09 The Story of the Rosary - Dr. Renu Rita Silvano, OCV, S.T.D

posted Oct 5, 2017, 10:32 AM by Neil D'Souza   [ updated Oct 5, 2017, 10:32 AM ]
Divine Providence itself has guided the evolution of the powerful prayer method we know as the Rosary. Here is how it developed over many centuries to meet the urgent needs of the times. Already before St Dominic, people were reciting what was called the Marian Psalter: the first half of the Hail Mary was prayed 150 times on prayer beads, to imitate the 150 psalms in the Bible.

It was in the 6th century, the Church combined the Angelic Salutation ("Hail Mary, full of grace, the Lord is with you!") with the Evangelical Salutation which is the inspired greeting of Elizabeth to Mary: "Blessed are you among women, and blessed is the fruit of your womb!" These were put together in the Offertory Prayer for the Mass of the last Sunday of Advent, and formed the first half of what would become known as the 'Ave Maria' or 'Hail Mary'. This went on till the 11th century. It was understood by the Church to be a prayer of praise in which Mary was honoured. Though the Hail Mary did not yet have an explicit intercessory dimension, it was viewed as a preparatory prayer said before formally petitioning her for a particular grace.

Venerable Fulton J. Sheen explains: "The second half of the Hail Mary was not introduced until the latter part of the Middle Ages. Since it seizes upon the two decisive moments of life: 'now' and 'at the hour of our death', it suggests the spontaneous outcry of people in a great calamity. The Black Death, which ravaged all Europe and wiped out one third of its population, prompted the faithful to cry out to the Mother of Our Lord to protect them at a time when the present moment and death were almost one." (In The World's First Love, 1996, p.207).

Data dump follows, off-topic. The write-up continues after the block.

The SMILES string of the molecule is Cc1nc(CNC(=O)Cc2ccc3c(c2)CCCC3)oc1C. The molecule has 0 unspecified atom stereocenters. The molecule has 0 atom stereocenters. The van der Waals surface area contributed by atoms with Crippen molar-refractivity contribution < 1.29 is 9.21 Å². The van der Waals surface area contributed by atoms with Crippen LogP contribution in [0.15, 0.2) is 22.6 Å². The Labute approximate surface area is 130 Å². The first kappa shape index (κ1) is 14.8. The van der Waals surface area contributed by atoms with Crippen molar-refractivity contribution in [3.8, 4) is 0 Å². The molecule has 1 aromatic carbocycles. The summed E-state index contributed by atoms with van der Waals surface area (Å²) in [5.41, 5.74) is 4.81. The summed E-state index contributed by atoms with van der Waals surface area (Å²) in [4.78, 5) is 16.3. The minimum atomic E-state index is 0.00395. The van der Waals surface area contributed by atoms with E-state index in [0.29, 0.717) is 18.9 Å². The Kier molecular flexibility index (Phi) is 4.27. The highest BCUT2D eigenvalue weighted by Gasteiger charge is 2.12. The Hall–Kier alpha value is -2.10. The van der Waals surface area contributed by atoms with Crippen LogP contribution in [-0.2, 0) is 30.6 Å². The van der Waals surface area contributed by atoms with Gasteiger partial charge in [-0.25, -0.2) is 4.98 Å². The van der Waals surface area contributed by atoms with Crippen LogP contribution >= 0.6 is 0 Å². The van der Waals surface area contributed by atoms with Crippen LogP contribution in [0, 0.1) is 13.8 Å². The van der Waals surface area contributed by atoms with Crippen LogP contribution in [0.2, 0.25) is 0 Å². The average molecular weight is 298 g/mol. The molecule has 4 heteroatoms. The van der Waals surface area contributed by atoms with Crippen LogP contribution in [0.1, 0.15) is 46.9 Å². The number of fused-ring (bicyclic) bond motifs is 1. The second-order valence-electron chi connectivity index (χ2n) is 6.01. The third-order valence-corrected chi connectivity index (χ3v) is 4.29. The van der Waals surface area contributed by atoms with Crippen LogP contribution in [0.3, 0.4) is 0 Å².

For four years till 1351, the Black Plague swept through all of Europe at a rate that affected and devastated every city and town, and wiped out one third of the population (about 25 million people) of Europe. The death, chaos, confusion and turmoil of the era had a devastating effect upon the practice of the Rosary. But in His Divine Providence, God grafted onto the existing Hail Mary a new development – an addition to the Hail Mary that emanated from the hearts of God's afflicted people and that gave the Hail Mary the added dimension of urgent petition and supplication: "Holy Mary, Mother of God, pray for us sinners, now and at the hour of our death. Amen."